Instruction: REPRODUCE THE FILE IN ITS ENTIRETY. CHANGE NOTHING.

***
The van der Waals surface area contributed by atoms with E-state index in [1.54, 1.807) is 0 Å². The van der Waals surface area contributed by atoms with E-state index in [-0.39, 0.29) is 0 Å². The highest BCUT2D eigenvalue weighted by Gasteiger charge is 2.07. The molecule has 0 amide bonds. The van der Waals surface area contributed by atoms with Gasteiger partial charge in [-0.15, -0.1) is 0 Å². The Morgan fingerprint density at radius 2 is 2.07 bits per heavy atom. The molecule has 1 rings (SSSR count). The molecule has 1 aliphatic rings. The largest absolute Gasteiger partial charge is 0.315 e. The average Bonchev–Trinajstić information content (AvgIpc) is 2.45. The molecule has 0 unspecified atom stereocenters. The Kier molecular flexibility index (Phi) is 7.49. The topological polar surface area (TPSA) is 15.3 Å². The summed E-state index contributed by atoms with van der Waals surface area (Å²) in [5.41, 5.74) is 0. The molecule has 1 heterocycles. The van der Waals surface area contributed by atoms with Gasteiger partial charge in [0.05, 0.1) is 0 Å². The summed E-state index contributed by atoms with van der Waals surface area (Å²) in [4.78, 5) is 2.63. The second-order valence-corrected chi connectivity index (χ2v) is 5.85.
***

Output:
The van der Waals surface area contributed by atoms with E-state index in [1.54, 1.807) is 0 Å². The van der Waals surface area contributed by atoms with E-state index in [-0.39, 0.29) is 0 Å². The highest BCUT2D eigenvalue weighted by Gasteiger charge is 2.07. The molecule has 0 amide bonds. The van der Waals surface area contributed by atoms with Gasteiger partial charge in [-0.15, -0.1) is 0 Å². The Morgan fingerprint density at radius 2 is 2.07 bits per heavy atom. The molecule has 1 rings (SSSR count). The molecule has 1 aliphatic rings. The largest absolute Gasteiger partial charge is 0.315 e. The average Bonchev–Trinajstić information content (AvgIpc) is 2.45. The molecule has 0 unspecified atom stereocenters. The Kier molecular flexibility index (Phi) is 7.49. The topological polar surface area (TPSA) is 15.3 Å². The summed E-state index contributed by atoms with van der Waals surface area (Å²) in [5.41, 5.74) is 0. The molecule has 1 heterocycles. The van der Waals surface area contributed by atoms with Gasteiger partial charge in [0.05, 0.1) is 0 Å². The summed E-state index contributed by atoms with van der Waals surface area (Å²) in [4.78, 5) is 2.63. The second-order valence-corrected chi connectivity index (χ2v) is 5.85.